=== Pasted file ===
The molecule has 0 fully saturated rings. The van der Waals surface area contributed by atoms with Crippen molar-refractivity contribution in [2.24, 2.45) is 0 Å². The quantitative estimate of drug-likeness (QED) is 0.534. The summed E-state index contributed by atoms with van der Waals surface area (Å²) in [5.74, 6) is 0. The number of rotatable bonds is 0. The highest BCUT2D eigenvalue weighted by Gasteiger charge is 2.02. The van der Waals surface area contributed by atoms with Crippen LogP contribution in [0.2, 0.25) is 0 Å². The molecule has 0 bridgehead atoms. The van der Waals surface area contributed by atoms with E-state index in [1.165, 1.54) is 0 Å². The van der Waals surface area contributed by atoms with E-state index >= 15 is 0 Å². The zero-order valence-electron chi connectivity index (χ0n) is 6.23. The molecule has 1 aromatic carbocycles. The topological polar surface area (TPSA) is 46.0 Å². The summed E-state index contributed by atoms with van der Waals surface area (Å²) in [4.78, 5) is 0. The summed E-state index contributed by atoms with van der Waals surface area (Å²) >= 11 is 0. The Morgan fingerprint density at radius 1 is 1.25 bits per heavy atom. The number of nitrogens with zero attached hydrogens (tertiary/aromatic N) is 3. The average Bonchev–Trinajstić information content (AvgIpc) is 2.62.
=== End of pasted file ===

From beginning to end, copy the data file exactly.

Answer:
The molecule has 0 fully saturated rings. The van der Waals surface area contributed by atoms with Crippen molar-refractivity contribution in [2.24, 2.45) is 0 Å². The quantitative estimate of drug-likeness (QED) is 0.534. The summed E-state index contributed by atoms with van der Waals surface area (Å²) in [5.74, 6) is 0. The number of rotatable bonds is 0. The highest BCUT2D eigenvalue weighted by Gasteiger charge is 2.02. The van der Waals surface area contributed by atoms with Crippen LogP contribution in [0.2, 0.25) is 0 Å². The molecule has 0 bridgehead atoms. The van der Waals surface area contributed by atoms with E-state index in [1.165, 1.54) is 0 Å². The van der Waals surface area contributed by atoms with E-state index >= 15 is 0 Å². The zero-order valence-electron chi connectivity index (χ0n) is 6.23. The molecule has 1 aromatic carbocycles. The topological polar surface area (TPSA) is 46.0 Å². The summed E-state index contributed by atoms with van der Waals surface area (Å²) in [4.78, 5) is 0. The summed E-state index contributed by atoms with van der Waals surface area (Å²) >= 11 is 0. The Morgan fingerprint density at radius 1 is 1.25 bits per heavy atom. The number of nitrogens with zero attached hydrogens (tertiary/aromatic N) is 3. The average Bonchev–Trinajstić information content (AvgIpc) is 2.62.